Bart Mahaffie in the winter of 1919
In the late winter of 1919, Bart Mahaffie, aged 29, was hard at work on his ranch in rural southeast Colorado. Winters there were hard. He was at work “proving up” his homestead claims. That meant gaining title to free Federal land by living on it and improving it for stockraising and agriculture.
Bart planned to marry Marye Traylor of Elk City, Oklahoma that May and bring her to his ranch. The lonely bachelor’s life on the ranch would soon be over. He would have a partner to help him build his life in Colorado.
Marye was the daughter of W. E. Traylor. Her father had operated a Hobart, Oklahoma grocery in the mid-1910s. Marye, born in 1892, she was three years younger than Bart, but likely knew him from Hobart High School, or social events in town.
Marye was an accomplished young woman. She played basketball at Hobart High School. The Hobart papers noted her piano playing at weddings, performing Mendelssohn’s Wedding March for the bride and groom. Later she had a long career in business, working as a book bookkeeper and office manager. It’s not hard to imagine her being integral to Bart’s success as a rancher.
Despite the hard winter, Bart could look forward and see his dreams coming into view.
The Spanish Flu of 1918
The Spanish Influenza hit hard in the U.S. the fall of 1918, particularly among massed and returning troops from World War I. Emerging in 1917, it was at first a mild flu; three days of fever, cough, and runny nose, and then a rapid recovery. But the flu virus, which mutates quickly, turned deadly in the summer and fall of 1918. It became a global, deadly pandemic, killing 20 to 50 million people, worldwide, and 675,000 in the United States. The biggest share of its victims were young adults. The lucky got the infection early, before it mutated. They were then protected against the new strain.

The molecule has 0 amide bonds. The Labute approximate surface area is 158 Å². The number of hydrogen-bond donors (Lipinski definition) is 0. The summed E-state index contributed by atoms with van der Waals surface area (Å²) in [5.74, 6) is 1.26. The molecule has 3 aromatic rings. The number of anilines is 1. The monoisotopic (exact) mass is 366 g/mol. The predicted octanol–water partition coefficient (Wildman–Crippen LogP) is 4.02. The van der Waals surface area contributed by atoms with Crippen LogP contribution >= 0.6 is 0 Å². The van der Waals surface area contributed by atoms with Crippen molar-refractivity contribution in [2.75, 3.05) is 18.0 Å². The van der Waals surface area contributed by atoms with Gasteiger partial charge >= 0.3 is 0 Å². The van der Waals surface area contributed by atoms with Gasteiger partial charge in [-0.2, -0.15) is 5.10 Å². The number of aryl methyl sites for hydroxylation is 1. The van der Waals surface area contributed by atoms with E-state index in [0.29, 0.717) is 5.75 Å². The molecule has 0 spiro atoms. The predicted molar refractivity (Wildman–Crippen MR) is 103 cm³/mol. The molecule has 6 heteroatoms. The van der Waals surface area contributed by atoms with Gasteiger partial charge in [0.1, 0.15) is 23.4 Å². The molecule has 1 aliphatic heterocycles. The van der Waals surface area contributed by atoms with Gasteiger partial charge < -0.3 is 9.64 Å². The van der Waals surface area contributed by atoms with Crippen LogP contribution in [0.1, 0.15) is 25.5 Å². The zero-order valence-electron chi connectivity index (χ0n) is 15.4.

The Spanish Flu’s symptoms were fever, nausea, aches, and diarrhea. Many victims developed severe bronchopneumonia. Patients would have dark spots on their cheeks. The body under attack by the virus overran with immune response, attacking most aggressively in the lungs. Victims turned blue with a lack of oxygen as their lungs filled with a frothy, bloody discharge. They drowned in their own fluids before treatment could save them.
The flu spread easily and quickly. Doctors could not keep up. People often died before they could get help, but medical help was limited in any case. The flu had no direct treatment, with no antiviral medicines were yet developed. Doctors were not even clear that the disease was viral.
The flu in Colorado
The first cases in Colorado came in late September 1918, with a spike in infections at the University of Colorado in Boulder. The most deaths worldwide were that fall as well.
Mary Allen Hurd, grew up on a neighboring ranch to Bart’s. Years later she remembered: “the flu epidemic came along killing lots of people. Laughing Joe Smith knew there was a couple of new families who lived in a half dugout. He rode over one morning to see if they were all right. He saw stock in the corrals with cows bawling so he went to the house. This couple had four small children and a brother and his wife who lived there also had four small children. Laughing Joe Smith asked the children where their parents were and they said, ‘They are asleep and we can’t wake them up.’ So Joe went in and they were all dead.”
Later posts in this series: